Jason: It’s just … It’s hilarious and I think again, I kind of like it. I like that he is a spouting off, philosophical; everything he says is made to blow your mind. That’s what his job is, is to be that guy who is going to say these things. Laurence Fishburne says them incredibly well, these crazy things. What I noticed this time, I mean, I noticed the first time but what I really noticed this time is clearly, what the Wachowski’s goal and message of this movie is, the underlying message is that … Morpheus talks about paying your … You see it every time you pay your taxes. The Matrix is society. It blots individualism and free will. The Matrix is the system. It is society. It is the world around us. Of course, that’s the moment where you’re like, you guys were out there.

You think you’re not in The Matrix but you are in the matrix, which is the message. I mean, it’s not necessarily the most shocking and deep of messages but that clearly is what they want you thinking about this entire rest of the movie is are you in your own personal matrix? Morpheus is your guide to kind of like dress it up in sort of some BS pychodelia but it really is … When he says it’s when you pay your taxes, it’s like okay. I get what you’re doing. This is a … I don’t know what a … And with the bugs, government agent bugs, too. Is this a kind of libertarian anarchist kind of …

Steve: That’s actually two prominent mentions of paying taxes in the first 20 minutes of the film.

Jason: Yeah.

Steve: Agent Smith mentioned that as well. Trinity famously hacked the IRS database.

John: Well, they do balance it off. They are self-aware enough to balance it because Morpheus does talk like a fortune cookie and he spouts all these crap. There are characters that intentionally put in the movie who are that Morpheus guy, he’s nuts, right? Even his crew around him is … All right, Morpheus. They realize he talks like a fortune cookie. They realize how ridiculous it is. So there’s skeptics in the movie. We’re not supposed to take him seriously. Obviously, he takes himself totally seriously but the people around him are … That Morpheus guy is a little bit off. I may or may not believe all that crazy crap that he’s spouting and it’s amusing or whatever.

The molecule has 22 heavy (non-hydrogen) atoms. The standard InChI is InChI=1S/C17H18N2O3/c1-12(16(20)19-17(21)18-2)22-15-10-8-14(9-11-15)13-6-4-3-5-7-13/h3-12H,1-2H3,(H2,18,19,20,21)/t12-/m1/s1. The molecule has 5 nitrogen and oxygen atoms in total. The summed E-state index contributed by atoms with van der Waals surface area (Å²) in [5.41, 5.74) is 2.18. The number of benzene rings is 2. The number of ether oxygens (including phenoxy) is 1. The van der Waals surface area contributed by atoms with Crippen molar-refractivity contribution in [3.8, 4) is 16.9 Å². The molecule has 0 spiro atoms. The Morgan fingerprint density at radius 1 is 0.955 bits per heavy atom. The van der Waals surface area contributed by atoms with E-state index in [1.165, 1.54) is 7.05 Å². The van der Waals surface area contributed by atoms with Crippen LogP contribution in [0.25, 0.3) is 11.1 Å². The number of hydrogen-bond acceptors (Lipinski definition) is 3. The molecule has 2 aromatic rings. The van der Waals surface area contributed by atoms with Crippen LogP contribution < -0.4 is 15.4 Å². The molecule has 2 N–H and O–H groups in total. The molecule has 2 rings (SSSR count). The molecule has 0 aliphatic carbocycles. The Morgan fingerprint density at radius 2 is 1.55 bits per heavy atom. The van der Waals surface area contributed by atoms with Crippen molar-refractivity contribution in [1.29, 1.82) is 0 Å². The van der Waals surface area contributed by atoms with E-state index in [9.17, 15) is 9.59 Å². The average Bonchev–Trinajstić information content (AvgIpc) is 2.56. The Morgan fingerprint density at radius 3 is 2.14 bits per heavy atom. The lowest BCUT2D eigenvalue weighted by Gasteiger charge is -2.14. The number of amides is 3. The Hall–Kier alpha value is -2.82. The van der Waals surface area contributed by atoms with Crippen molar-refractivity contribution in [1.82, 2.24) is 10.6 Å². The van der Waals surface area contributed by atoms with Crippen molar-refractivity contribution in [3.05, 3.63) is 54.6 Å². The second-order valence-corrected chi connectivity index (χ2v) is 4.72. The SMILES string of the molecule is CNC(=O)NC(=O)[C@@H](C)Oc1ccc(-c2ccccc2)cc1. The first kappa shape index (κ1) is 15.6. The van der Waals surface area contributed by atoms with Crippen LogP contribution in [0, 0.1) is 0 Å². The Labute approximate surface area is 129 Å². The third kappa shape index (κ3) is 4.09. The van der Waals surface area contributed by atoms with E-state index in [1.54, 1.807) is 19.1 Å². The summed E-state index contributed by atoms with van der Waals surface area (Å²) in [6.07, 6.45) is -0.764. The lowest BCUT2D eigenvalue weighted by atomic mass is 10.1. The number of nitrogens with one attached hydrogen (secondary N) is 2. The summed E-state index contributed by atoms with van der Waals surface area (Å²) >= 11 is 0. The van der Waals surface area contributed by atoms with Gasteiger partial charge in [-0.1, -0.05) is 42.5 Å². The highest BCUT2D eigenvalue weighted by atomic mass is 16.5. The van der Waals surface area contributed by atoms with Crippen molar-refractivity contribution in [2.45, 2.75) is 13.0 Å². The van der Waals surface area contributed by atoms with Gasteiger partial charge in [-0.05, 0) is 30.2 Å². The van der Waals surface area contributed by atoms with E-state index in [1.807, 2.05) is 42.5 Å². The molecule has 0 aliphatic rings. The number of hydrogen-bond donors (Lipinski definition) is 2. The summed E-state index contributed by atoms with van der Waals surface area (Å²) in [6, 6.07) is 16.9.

So he is balanced by that and I think the movie is not like … Clearly, that’s Morpheus’ role but I don’t think it’s the filmmaker’s position that … Hey, man. The matrix has you every time you pay your taxes. That’s what … That’s a one character in the movie says. Other character think he’s nuts and they just try to find the balance between is Morpheus nuts or are the skeptics right or what is the real situation.

Steve: I appreciate that a lot of the drive for Joey Pants turning code on them is he just can’t take Morpheus as BS any longer.

John: Exactly because he’s annoying. He’s a pompous ass.

Jason: He wants the steak and he’s tired of the fortune cookie, I think. He didn’t realize what he was signing up for, Joe Pantoliano, Joey Pants, who is cipher and betrays everybody. Yeah. He wants a steak and he didn’t realize what he was signing up for.

Erika: Speaking of Morpheus, originally Val Kilmer was supposed to play that part because that’s what they wanted. Every time I watch it now, I constantly am picturing Val Kilmer. I think that he could quote off pretty well.

Jason: I saw The Doors. He could totally do it.

Steve: Unlike Laurence Fishburne, he doesn’t have the texture of a fortune cookie so it doesn’t work as well.